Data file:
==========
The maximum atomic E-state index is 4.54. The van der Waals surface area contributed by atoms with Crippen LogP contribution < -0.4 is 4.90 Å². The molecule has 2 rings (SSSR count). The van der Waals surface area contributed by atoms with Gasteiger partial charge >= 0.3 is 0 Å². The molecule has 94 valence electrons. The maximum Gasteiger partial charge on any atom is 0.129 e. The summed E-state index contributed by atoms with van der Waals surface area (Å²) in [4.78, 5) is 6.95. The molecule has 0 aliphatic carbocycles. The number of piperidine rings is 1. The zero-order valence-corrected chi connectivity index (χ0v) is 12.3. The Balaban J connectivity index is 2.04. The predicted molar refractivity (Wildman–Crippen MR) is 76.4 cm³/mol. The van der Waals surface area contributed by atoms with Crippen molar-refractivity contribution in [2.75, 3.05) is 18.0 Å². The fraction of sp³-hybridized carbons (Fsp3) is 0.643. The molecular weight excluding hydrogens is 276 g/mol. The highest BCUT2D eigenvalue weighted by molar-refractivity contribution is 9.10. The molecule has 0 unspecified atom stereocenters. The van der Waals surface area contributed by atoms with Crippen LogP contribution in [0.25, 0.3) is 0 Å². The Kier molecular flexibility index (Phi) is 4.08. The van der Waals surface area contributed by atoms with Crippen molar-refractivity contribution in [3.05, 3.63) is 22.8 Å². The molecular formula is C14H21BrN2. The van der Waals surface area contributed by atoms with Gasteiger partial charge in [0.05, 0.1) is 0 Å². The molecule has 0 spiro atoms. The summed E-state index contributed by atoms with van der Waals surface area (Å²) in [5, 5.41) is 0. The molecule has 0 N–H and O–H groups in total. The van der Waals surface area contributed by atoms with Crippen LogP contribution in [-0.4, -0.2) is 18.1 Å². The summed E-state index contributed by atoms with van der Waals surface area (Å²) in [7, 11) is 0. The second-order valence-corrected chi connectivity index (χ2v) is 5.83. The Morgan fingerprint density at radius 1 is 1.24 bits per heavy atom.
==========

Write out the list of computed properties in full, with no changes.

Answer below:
The maximum atomic E-state index is 4.54. The van der Waals surface area contributed by atoms with Crippen LogP contribution < -0.4 is 4.90 Å². The molecule has 2 rings (SSSR count). The van der Waals surface area contributed by atoms with Gasteiger partial charge >= 0.3 is 0 Å². The molecule has 94 valence electrons. The maximum Gasteiger partial charge on any atom is 0.129 e. The summed E-state index contributed by atoms with van der Waals surface area (Å²) in [4.78, 5) is 6.95. The molecule has 0 aliphatic carbocycles. The number of piperidine rings is 1. The zero-order valence-corrected chi connectivity index (χ0v) is 12.3. The Balaban J connectivity index is 2.04. The predicted molar refractivity (Wildman–Crippen MR) is 76.4 cm³/mol. The van der Waals surface area contributed by atoms with Crippen molar-refractivity contribution in [2.75, 3.05) is 18.0 Å². The fraction of sp³-hybridized carbons (Fsp3) is 0.643. The molecular weight excluding hydrogens is 276 g/mol. The highest BCUT2D eigenvalue weighted by molar-refractivity contribution is 9.10. The molecule has 0 unspecified atom stereocenters. The van der Waals surface area contributed by atoms with Crippen LogP contribution in [0.25, 0.3) is 0 Å². The Kier molecular flexibility index (Phi) is 4.08. The van der Waals surface area contributed by atoms with Crippen molar-refractivity contribution in [3.05, 3.63) is 22.8 Å². The molecular formula is C14H21BrN2. The van der Waals surface area contributed by atoms with Gasteiger partial charge in [0.05, 0.1) is 0 Å². The molecule has 0 spiro atoms. The summed E-state index contributed by atoms with van der Waals surface area (Å²) in [5, 5.41) is 0. The molecule has 0 N–H and O–H groups in total. The van der Waals surface area contributed by atoms with Crippen LogP contribution in [-0.4, -0.2) is 18.1 Å². The summed E-state index contributed by atoms with van der Waals surface area (Å²) in [7, 11) is 0. The second-order valence-corrected chi connectivity index (χ2v) is 5.83. The Morgan fingerprint density at radius 1 is 1.24 bits per heavy atom.